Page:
Reilly writes about Thucydides famous statement of the Athenian statesman Pericles in his classic History of the Peloponnesian War.  Pericles praises personal freedom and public service but also presents a conflict between the two.  Personal freedom cannot be used while following the laws of public service.  Personal freedom can only take place in private and not in public.  Pericles also presents a conflict between the Athenian democracy and the determined empire.  For the Athenians to be democratic they had to be fair to everyone.  The empire was so very determined they tended to favor doing things that were non-democratic in order to make their empire grow. 

The ancient historian Thucydides shows Pericles praises both freedom and public service in his famous funeral speech of the Athenian statesmen Pericles.  Personal freedom is when a person can do whatever he or she pleases.  Public service is when we do things in a certain way to please all the public.  Personal freedom and public service cannot be achieved at the same time.  Therefore public service always comes before personal freedom.  Pericles presents a conflict between personal freedom and public service when he says:

But while the law secures equal justice to all alike in their private disputes the claim of excellence is also recognized; and when a citizen is in any way distinguished, he is preferred to the public service, not as a matter of privilege, but as the reward of merit (Reilly 91-92). 

In this statement Pericles implies that whenever there is a problem that deals with personal freedom the law is always applied to the situation, which indicates public service wins over personal freedom.  This is a conflict because the law is supposed to give freedom, but instead it takes away the freedom of many.  Pericles goes on to say, “While we are thus unconstrained in our private intercourse, a sprit of reverence pervades our public acts; we are prevented from doing wrong by respect for the authorities and for the laws” (Reilly 92).  Pericles is saying in order to do a good public service we must put our personal freedom behind us.  The law prevents us from doing wrong public services, which takes away our personal freedom.  Pericles would resolve this conflict by putting the government’s decision first, which would most likely be to put personal freedom aside when it comes to public services.  This is because Pericles believed strongly in democracy and doing what is right for everyone as a whole.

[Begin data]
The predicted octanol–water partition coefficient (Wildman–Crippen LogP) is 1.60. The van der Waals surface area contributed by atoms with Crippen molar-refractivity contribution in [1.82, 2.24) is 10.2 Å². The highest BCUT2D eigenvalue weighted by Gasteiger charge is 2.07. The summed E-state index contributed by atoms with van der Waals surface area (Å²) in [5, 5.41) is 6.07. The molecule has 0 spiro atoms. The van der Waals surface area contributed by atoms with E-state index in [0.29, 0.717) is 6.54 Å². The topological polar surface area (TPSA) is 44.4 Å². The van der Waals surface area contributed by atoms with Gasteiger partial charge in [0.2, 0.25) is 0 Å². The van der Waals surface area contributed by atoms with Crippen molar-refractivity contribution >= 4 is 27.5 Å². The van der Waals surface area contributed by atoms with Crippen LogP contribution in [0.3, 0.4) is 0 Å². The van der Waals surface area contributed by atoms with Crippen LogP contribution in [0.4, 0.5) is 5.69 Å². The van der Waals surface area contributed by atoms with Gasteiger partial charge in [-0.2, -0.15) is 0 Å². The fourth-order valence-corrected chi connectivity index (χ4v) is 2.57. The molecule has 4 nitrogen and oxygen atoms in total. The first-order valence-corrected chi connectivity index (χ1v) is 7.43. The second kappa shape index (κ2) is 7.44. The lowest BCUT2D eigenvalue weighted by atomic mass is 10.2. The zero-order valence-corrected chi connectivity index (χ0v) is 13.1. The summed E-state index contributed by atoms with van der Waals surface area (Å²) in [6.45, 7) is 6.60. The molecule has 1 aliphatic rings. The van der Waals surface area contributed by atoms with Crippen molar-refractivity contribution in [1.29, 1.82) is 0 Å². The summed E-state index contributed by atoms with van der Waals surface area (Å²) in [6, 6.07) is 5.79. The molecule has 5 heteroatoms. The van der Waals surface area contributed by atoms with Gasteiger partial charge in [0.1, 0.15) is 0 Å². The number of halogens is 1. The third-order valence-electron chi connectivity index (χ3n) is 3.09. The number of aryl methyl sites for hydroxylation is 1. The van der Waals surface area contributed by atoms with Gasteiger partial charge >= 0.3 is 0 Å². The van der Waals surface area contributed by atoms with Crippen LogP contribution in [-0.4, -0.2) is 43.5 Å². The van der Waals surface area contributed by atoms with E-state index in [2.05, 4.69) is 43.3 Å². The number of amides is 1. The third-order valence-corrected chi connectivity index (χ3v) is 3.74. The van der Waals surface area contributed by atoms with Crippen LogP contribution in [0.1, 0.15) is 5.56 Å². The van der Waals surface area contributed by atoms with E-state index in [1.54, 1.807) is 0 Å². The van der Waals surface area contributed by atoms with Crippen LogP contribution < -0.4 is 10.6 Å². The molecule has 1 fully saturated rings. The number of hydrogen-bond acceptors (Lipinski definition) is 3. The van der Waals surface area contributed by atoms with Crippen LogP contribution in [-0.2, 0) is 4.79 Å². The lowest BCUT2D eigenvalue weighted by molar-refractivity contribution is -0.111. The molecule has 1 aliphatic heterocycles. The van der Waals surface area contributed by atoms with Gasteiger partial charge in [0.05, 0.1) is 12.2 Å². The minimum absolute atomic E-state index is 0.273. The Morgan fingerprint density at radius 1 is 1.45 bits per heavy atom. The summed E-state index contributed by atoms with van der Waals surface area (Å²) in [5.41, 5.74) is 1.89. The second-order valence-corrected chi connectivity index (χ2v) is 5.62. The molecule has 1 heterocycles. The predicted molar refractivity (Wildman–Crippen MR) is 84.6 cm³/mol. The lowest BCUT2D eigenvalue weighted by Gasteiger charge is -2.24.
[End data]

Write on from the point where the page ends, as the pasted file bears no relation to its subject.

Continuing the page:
Pericles does present a conflict in his speech between Athenian democracy and their determined empire.  The growth of the empire seems to be more important than the Athenian democracy.  Pericles praises the people who lost their life in order to help their empire grow.  Pericles says, “this empire has been acquired by men who knew their duty and had the courage to do it” (Reilly 94).  Pericles praises the men who died by saying they did the right thing for their country.  The men had to die in order for their empire to grow.  This is not democratic because the men do not want to die, they only died because they felt it was the right thing to do for their empire. 

            Pericles may praise both personal freedom and public service but he will always do what is better for the country as a whole.  Public service is pleasing to everyone so it will always come first over personal freedom even though personal freedom is a right by law.  Pericles believed in a strong government and rule by the government that allowed Athens’ economical clout and international reputation to rise.  The determined empire of Athens went against the Athenian democracy.  Pericles praises all men who died in fighting for Athens because it made them a stronger empire.  Pericles claims the men who died received praise, which means they all benefited from dying.  It is apparent that this was stated to show that it was a democratic thing to die for the empire.  Most would agree dying does not benefit that person in any way.  It benefits the empire by letting it become stronger.